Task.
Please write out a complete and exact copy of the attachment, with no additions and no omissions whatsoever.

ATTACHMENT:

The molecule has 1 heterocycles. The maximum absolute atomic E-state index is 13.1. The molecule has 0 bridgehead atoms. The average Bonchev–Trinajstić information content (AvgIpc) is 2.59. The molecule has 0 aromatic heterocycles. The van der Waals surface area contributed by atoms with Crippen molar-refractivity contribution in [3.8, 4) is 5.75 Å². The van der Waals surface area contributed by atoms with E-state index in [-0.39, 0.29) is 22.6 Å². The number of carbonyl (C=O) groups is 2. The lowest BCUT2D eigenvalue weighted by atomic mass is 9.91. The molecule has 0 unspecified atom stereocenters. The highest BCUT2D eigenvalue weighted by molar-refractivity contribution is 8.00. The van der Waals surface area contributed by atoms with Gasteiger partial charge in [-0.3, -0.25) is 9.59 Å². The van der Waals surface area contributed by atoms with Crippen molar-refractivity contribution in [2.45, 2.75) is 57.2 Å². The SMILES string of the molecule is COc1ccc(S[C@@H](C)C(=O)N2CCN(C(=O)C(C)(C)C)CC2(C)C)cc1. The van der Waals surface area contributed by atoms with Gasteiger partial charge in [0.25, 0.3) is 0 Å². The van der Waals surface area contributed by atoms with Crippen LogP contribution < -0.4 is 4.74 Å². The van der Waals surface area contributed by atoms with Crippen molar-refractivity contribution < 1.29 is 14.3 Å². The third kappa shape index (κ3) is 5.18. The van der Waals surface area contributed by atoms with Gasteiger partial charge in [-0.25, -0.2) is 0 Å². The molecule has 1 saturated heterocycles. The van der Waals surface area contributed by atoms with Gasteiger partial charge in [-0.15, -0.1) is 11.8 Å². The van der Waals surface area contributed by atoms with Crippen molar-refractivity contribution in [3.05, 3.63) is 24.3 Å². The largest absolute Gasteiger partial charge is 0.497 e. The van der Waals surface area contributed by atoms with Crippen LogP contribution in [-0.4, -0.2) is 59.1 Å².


The molecule has 1 heterocycles. The maximum absolute atomic E-state index is 13.1. The molecule has 0 bridgehead atoms. The average Bonchev–Trinajstić information content (AvgIpc) is 2.59. The molecule has 0 aromatic heterocycles. The van der Waals surface area contributed by atoms with Crippen molar-refractivity contribution in [3.8, 4) is 5.75 Å². The van der Waals surface area contributed by atoms with E-state index in [-0.39, 0.29) is 22.6 Å². The number of carbonyl (C=O) groups is 2. The lowest BCUT2D eigenvalue weighted by atomic mass is 9.91. The molecule has 0 unspecified atom stereocenters. The highest BCUT2D eigenvalue weighted by molar-refractivity contribution is 8.00. The van der Waals surface area contributed by atoms with Gasteiger partial charge in [-0.3, -0.25) is 9.59 Å². The van der Waals surface area contributed by atoms with Crippen molar-refractivity contribution in [2.45, 2.75) is 57.2 Å². The SMILES string of the molecule is COc1ccc(S[C@@H](C)C(=O)N2CCN(C(=O)C(C)(C)C)CC2(C)C)cc1. The van der Waals surface area contributed by atoms with Gasteiger partial charge in [0.25, 0.3) is 0 Å². The van der Waals surface area contributed by atoms with Crippen LogP contribution < -0.4 is 4.74 Å². The van der Waals surface area contributed by atoms with Crippen molar-refractivity contribution < 1.29 is 14.3 Å². The third kappa shape index (κ3) is 5.18. The van der Waals surface area contributed by atoms with Gasteiger partial charge in [-0.25, -0.2) is 0 Å². The molecule has 1 saturated heterocycles. The van der Waals surface area contributed by atoms with Gasteiger partial charge in [-0.15, -0.1) is 11.8 Å². The van der Waals surface area contributed by atoms with Crippen molar-refractivity contribution in [3.05, 3.63) is 24.3 Å². The largest absolute Gasteiger partial charge is 0.497 e. The van der Waals surface area contributed by atoms with Crippen LogP contribution in [-0.4, -0.2) is 59.1 Å².